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Mexican Businessman Pleads Guilty in U.S. to Brokering Hacking Tools

A Mexican businessman has admitted in a United States federal court to conspiring to sell and use interception devices and hacking services from companies in Italy, Israel, and elsewhere.

The man, Carlos Guerrero, of Chula Vista, California, and Tijuana, Mexico, owned and operated multiple companies in the U.S. and Mexico.

A Mexican businessman has admitted in a United States federal court to conspiring to sell and use interception devices and hacking services from companies in Italy, Israel, and elsewhere.

The man, Carlos Guerrero, of Chula Vista, California, and Tijuana, Mexico, owned and operated multiple companies in the U.S. and Mexico.

Documents presented in court allege that Guerrero brokered the same surveillance tools to Mexican government clients and commercial and private customers.

Between 2014 and 2015, he brokered hacking devices and geolocation tools from an Italian company, and later tools and services from Israeli and other companies.

While the spyware vendors have not been named, they are likely Italy’s now-defunct Hacking Team and Israel’s NSO Group.

“In 2016 and 2017, for example, Guerrero marketed signal jammers, Wi-Fi interception tools, IMSI catchers, and the ability to hack WhatsApp messages to prospective clients in the U.S. and Mexico,” the U.S. Department of Justice says.

[READ: Polish Leader Admits Country Bought Powerful Israeli Spyware]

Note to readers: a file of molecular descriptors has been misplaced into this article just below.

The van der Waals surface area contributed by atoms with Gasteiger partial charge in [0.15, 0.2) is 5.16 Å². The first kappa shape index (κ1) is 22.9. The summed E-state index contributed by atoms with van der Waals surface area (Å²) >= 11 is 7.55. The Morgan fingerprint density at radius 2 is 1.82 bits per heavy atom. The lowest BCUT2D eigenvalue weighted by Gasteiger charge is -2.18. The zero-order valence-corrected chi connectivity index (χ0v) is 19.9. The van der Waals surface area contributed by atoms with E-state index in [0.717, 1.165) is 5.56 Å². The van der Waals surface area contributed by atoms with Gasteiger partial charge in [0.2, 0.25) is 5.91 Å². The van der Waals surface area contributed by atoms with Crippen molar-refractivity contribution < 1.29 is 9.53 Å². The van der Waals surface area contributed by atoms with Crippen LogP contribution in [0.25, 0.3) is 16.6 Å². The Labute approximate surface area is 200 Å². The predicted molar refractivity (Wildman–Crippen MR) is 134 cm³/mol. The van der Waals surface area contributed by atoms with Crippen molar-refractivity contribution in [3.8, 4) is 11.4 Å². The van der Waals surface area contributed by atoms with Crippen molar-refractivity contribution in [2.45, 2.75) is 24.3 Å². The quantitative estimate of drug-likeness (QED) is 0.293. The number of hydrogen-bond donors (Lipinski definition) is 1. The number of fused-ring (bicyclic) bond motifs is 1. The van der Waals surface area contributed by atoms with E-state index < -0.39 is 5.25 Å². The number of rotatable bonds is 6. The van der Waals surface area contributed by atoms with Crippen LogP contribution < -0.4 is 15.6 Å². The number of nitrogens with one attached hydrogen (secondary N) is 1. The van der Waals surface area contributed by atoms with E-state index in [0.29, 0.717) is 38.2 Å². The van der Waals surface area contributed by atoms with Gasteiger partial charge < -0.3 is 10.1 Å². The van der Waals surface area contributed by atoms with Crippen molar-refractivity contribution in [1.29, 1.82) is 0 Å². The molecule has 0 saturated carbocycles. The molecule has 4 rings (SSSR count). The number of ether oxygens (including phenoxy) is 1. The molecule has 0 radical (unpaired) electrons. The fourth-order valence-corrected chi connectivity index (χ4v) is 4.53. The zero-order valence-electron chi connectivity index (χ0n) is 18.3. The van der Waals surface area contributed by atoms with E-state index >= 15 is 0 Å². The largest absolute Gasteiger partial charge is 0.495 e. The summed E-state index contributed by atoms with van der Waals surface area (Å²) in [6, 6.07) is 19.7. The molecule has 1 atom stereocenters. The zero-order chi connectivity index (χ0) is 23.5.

Guerrero also admitted he was aware of the fact that, in some cases, his Mexican government clients planned to use the equipment for political purposes, not legitimate law enforcement purposes.

He also arranged for a Mexican mayor to access without authorization the Twitter, Hotmail, and iCloud accounts of a political rival.

According to court documents, Guerrero used the brokered equipment himself, to intercept a U.S. rival’s phone calls, both in Southern California and Mexico. Additionally, his company helped a Mexican business intercept a Florida-based sales representative’s phone and email accounts, for a $25,000 fee.

Guerrero faces up to five years in prison and a $250,000 fine.

Related: Germany Admits Police Used Controversial Pegasus Spyware

Related: Cypriot National Admits in U.S. Court to Extorting Website Owners

Related: Russian Man Pleads Guilty to Role in Attempt to Plant Malware on Tesla Systems

Written By

Ionut Arghire is an international correspondent for SecurityWeek.

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